A woman and her two young children run through the tall grasses of Payne’s Prairie, careful of the dozens of crickets that scatter out of their way, and wary of the snakes that can stretch up to 10-feet long or more. Sometimes they catch a glimpse of an errant buffalo, and when the rains come, the cranes, heron, and egret turn the 22,000-acre Florida State Park into a birds’ paradise, in which another 270 feathered species crowd the trees and low-lying marshland. More often than not, the wild lands are home to warthogs and alligators, but on this day, Jackie Monck and her kids are looking for the swamp ponies.

Known officially as Florida Cracker Horses, the swamp ponies originate from the 1500s when the Spanish brought them over in an attempt to herd cattle in the densely bogged Florida swamps. When the settlements proved unsuccessful, the people returned home, but they left behind their horses. From there, the animals evolved through natural selection, becoming even smaller and more nimble. Their penchant for hard-work and their spirited tenacity make them a favorite for the few ranchers left in Florida today, many of whom prefer their Crackers over any other breed.

Iris Wall is 85 years old and a devout rancher in Indiantown, Florida. With 1,200 acres at her disposal, she herds and pens her 250 head of cattle as her family has done for generations before her. For her, there is no life beyond the mud and the swamp, and the Cracker cows and horses (and a few hogs, of course).

“We round up our cows just like we always did with the horses,” she says. “My grandson tried to get me one of them there cell phones, and I swear I lost it the first week. If I get bogged down out there, I just walk on out to the road and hitch me a ride home. The horse knows its way back.”

Iris and her kin are known as Crackers because of the cracking sound made by the herders’ whips. Their horses are smaller than average, with a more understated mane and crest, but Cracker Horse owners say the best way to tell one from another breed is by riding.

“They’re real agile and small, and they can outlast other horses,” says Micanopy rancher Jack Gillen. “They can go all day. They’ve got a nice, smooth, fast walk.”

Iris adds: “They got a real pretty old head, and they watch a cow, and they’re tough. When a Quarter Horse will give up, the Cracker Horse keeps going. In this climate, they’re resistant to heat and insects.”

And the Cracker Horses prove their merits year after year at the Cracker Trail Ride, which takes place the last week of February. The ride spans 110 miles across the Florida terrain, starting east of Bradenton and ending in Fort Pierce a week later. Iris has completed the ride eight times on her Cracker Horse, Abraham.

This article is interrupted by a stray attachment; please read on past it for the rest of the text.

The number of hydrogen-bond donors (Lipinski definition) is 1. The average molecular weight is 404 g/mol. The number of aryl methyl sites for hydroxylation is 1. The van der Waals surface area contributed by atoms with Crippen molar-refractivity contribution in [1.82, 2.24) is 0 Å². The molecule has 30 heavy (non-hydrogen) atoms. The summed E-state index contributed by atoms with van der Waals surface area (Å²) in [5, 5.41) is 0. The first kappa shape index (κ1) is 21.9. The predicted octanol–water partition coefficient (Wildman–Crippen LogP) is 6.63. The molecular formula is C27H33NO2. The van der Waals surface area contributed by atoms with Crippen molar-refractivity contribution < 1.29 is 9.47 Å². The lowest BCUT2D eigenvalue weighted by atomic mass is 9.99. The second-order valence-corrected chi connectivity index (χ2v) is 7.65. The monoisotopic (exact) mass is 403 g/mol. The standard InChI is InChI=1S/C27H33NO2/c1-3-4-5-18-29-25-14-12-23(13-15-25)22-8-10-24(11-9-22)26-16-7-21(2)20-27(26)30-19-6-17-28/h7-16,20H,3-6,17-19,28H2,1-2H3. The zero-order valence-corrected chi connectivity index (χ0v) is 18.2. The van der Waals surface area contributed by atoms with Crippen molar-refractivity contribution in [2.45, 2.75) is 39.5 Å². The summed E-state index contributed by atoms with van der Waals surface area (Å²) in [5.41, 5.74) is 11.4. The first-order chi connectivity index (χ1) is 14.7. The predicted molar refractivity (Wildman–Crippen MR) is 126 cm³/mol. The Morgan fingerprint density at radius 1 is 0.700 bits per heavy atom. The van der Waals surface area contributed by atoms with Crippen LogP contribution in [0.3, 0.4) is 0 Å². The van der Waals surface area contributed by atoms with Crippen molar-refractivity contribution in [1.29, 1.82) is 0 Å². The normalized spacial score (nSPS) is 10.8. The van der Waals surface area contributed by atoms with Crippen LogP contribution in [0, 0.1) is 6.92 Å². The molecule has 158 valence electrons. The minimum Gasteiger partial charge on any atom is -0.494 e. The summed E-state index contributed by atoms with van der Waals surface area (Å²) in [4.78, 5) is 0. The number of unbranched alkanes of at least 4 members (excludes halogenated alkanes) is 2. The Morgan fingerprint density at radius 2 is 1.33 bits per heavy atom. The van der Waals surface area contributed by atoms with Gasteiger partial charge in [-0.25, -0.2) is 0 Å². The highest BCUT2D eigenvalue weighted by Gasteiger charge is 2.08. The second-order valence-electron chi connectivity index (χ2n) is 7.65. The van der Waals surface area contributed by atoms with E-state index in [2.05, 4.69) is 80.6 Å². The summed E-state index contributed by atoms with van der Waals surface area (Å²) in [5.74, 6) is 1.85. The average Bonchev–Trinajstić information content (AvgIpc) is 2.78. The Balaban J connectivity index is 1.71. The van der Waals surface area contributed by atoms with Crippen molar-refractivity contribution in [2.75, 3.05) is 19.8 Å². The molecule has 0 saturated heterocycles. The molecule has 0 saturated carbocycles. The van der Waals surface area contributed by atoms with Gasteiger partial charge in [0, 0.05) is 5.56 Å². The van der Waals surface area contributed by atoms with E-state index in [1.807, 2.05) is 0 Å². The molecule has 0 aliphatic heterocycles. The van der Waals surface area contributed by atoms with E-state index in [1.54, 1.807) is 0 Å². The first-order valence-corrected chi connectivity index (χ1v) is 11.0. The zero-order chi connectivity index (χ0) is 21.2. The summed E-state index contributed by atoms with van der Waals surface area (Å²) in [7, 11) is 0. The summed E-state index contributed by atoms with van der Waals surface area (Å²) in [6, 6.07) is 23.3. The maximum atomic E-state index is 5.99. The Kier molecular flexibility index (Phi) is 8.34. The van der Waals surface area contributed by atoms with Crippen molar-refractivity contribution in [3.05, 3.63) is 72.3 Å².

“It’s a trail they used to herd the cattle across,” she says. “A lot of times they bring the horses in from Kentucky or Tennessee where the climate is not the same, and those horses just give out during the ride. They’re just not used to the humidity here.”

Jack and Iris belong to the Florida Cracker Horse Association, which started in 1989 when the Cracker Horses were in danger of dying out. The hardship of the breed began back in the 1930s, when the Great Depression spawned government relief programs to incentivize the importation of cattle and horses to Florida from the Midwest. The Quarter Horses are a bigger, stronger breed, but they brought screwworm, which changed the way ranchers herded. While the Cracker Horses excel at penning free-range cows in this rough terrain, with new diseases and regulations, the ranchers had to start fencing the heads in. The Cracker Horse subsequently lost its working value and the breed became muddied with the Quarter Horse line. The Association started with just 31 horses on the registry but are now up to more than a thousand.

Rancher and breeder Bobby Hall is one of the Association’s founders. He’s got more than 50 Cracker Horses in addition to 300 head of cattle. He says the more frequent use of Florida’s highways forced ranchers to start penning their herds.

“Before, the cattle were on the highways and everything. A lot of the cows liked to bed up on the roadways because it’s higher and keeps the mosquitoes away. And that started causing a lot of wrecks.”

Like the others, he prefers the Cracker Horse for roping his cattle.

“You can ride them all day, and it don’t feel like you been run over by a semi-truck,” he says. “To me, the Cracker Horse has the ride of a Cadillac, and they’re very good working horses because they have so much endurance. They’ll be going in the afternoon and a lot of the Quarter Horses will give out by noon.”

For Jackie and her children, though, it is enough to be able to amble through the prairielands in search of the friendly, active swamp ponies, frolicking near the tepid marshes and bogs of Florida’s natural terrain.

“They breed out here in the wild,” Jackie says, “and yet they’re tame enough to let you go right up to them. Pet them. Feed them. They are majestic.”

Iris laments the fall of Florida’s open swamps and prairies where this scene was a common occurrence.

“If there is a wild herd, it’s not really wild,” she says. “It’s in somebody’s casher, or on state land. We’re too inhabited now.”

But state preserves like Payne’s Prairie and their population of wildlife, including the free-roaming, free-breeding swamp ponies, are reminders that no matter how civilized people attempt to make the natural habitat of this southern state, nature is right there, ready and waiting to spring to life at the slightest opportunity. The suburbs and cities of northern Florida are there because nature permits it. They work around the environment, unable to change it significantly. Or as Iris says:

“Put a house on a swamp, and it’s still a swamp. Now it’s just got a house on it.”